How to use the TextBlockTextRenderer component (Starling version)

The TextBlockTextRenderer class displays text using Flash Text Engine, a software-based vector font renderer with many advanced features. Text may be rendered with either device fonts (the fonts installed on a user's operating system) or embedded fonts (in TTF or OTF formats). A flash.text.engine.TextBlock is drawn to BitmapData and converted to a Starling Texture to display as a snapshot within the Starling display list.

TextBlockTextRenderer is one of many different text renderers supported by Feathers. Since no method of rendering text on the GPU is considered definitively better than the others, Feathers allows you to choose the best text renderer for your project's requirements. See Introduction to Feathers text renderers for complete details about all of the text rendering options supported by Feathers.

Advantages and disadvantages

Flash Text Engine may render text using device fonts, which are the fonts installed on the user's operating system. For some languages with many glyphs and ligatures, device fonts may be the only option when embedded fonts would require too much memory.

Similarly, since embedded vector fonts often require less memory than embedded bitmap fonts, you may still be able to use embedded vector fonts when bitmap fonts would require too much memory.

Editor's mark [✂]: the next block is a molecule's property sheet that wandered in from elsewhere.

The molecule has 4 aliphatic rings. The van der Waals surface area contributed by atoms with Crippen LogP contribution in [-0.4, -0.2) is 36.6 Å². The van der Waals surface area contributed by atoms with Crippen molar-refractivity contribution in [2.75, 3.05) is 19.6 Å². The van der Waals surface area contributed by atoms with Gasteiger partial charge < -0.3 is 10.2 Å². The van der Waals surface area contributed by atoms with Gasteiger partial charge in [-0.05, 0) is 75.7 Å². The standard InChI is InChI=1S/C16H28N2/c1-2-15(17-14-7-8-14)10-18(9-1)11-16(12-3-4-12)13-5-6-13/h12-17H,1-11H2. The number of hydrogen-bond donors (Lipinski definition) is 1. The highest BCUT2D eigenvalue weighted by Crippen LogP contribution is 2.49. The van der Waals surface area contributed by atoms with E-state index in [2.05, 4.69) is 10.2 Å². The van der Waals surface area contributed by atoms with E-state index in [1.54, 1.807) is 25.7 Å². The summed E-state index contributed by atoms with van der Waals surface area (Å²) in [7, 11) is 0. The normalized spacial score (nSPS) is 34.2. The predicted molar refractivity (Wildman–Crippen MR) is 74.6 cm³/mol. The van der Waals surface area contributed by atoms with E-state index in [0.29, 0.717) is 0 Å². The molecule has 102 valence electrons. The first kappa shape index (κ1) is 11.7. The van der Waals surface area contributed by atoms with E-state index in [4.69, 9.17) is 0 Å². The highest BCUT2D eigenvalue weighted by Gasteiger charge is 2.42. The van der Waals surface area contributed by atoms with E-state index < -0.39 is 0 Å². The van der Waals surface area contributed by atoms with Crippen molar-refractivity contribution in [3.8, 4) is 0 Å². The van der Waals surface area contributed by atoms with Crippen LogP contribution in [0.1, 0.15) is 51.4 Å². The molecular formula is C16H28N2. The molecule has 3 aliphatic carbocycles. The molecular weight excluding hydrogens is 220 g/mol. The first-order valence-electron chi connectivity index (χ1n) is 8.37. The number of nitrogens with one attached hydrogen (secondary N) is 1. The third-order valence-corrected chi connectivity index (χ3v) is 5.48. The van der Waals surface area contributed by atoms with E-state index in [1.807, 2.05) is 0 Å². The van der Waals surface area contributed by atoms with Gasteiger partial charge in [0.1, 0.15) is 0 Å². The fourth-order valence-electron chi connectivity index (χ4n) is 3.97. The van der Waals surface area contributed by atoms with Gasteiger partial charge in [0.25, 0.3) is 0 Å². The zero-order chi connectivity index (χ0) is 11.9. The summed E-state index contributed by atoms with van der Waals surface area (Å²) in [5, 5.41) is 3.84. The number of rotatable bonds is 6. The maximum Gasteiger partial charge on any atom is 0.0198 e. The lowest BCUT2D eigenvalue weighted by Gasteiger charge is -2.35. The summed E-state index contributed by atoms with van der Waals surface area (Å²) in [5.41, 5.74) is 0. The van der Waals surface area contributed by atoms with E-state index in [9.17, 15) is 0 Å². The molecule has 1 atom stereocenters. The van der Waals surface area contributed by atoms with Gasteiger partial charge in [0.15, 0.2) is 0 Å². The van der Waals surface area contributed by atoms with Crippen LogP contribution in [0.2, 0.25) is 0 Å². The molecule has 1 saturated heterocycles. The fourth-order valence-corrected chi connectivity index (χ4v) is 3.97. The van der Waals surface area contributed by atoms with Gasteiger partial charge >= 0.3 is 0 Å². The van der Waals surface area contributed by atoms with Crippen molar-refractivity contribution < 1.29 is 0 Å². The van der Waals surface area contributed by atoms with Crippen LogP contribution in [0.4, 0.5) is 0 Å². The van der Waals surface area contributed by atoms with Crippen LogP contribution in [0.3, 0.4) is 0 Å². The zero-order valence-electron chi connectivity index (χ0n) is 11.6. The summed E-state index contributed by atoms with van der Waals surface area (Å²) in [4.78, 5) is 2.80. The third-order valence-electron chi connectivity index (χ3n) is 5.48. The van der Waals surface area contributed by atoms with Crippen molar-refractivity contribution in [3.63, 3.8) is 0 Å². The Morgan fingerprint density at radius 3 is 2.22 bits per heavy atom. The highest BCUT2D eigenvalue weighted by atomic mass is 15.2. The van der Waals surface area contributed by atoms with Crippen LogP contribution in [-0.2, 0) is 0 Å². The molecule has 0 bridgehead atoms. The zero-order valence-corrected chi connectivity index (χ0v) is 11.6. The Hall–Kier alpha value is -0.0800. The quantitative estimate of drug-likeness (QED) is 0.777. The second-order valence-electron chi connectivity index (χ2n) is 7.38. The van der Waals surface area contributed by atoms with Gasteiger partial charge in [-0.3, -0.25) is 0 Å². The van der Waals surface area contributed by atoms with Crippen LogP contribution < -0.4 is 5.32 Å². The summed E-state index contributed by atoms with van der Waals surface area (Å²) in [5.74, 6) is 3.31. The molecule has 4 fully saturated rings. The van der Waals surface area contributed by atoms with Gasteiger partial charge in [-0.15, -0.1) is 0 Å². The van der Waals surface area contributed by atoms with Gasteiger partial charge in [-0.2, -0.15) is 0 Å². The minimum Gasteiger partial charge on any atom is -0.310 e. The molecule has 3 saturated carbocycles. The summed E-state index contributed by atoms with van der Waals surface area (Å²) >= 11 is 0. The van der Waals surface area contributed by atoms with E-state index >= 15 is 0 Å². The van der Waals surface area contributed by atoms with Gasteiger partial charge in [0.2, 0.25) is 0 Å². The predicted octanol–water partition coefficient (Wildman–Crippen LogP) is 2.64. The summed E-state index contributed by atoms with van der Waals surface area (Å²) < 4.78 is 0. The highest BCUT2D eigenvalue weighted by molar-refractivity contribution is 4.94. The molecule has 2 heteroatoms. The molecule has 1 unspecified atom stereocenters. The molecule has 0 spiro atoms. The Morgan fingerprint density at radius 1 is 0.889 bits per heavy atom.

Flash Text Engine has the best support for right-to-left languages and bi-directional text, which flash.text.TextField may not render correctly.

Changing vector-based text on the GPU is slower than with bitmap fonts because the text needs to be redrawn to BitmapData and then it needs to be uploaded to a texture on the GPU. However, once this texture is on the GPU, performance will be very smooth as long as the text doesn't change again. For text that changes often, the texture upload time may become a bottleneck.

Because each passage of vector text needs to be drawn to BitmapData, each separate renderer requires its own separate texture on the GPU. This results in more state changes and draw calls, which can create more work for the GPU, and it might hurt performance if you have many different instances of TextBlockTextRenderer on screen at the same time.

Flash Text Engine may render a bit slower than flash.text.TextField sometimes. In general, this performance difference is negligible, and the more advanced capabilities of FTE are often more compelling than a minor risk of reduced performance.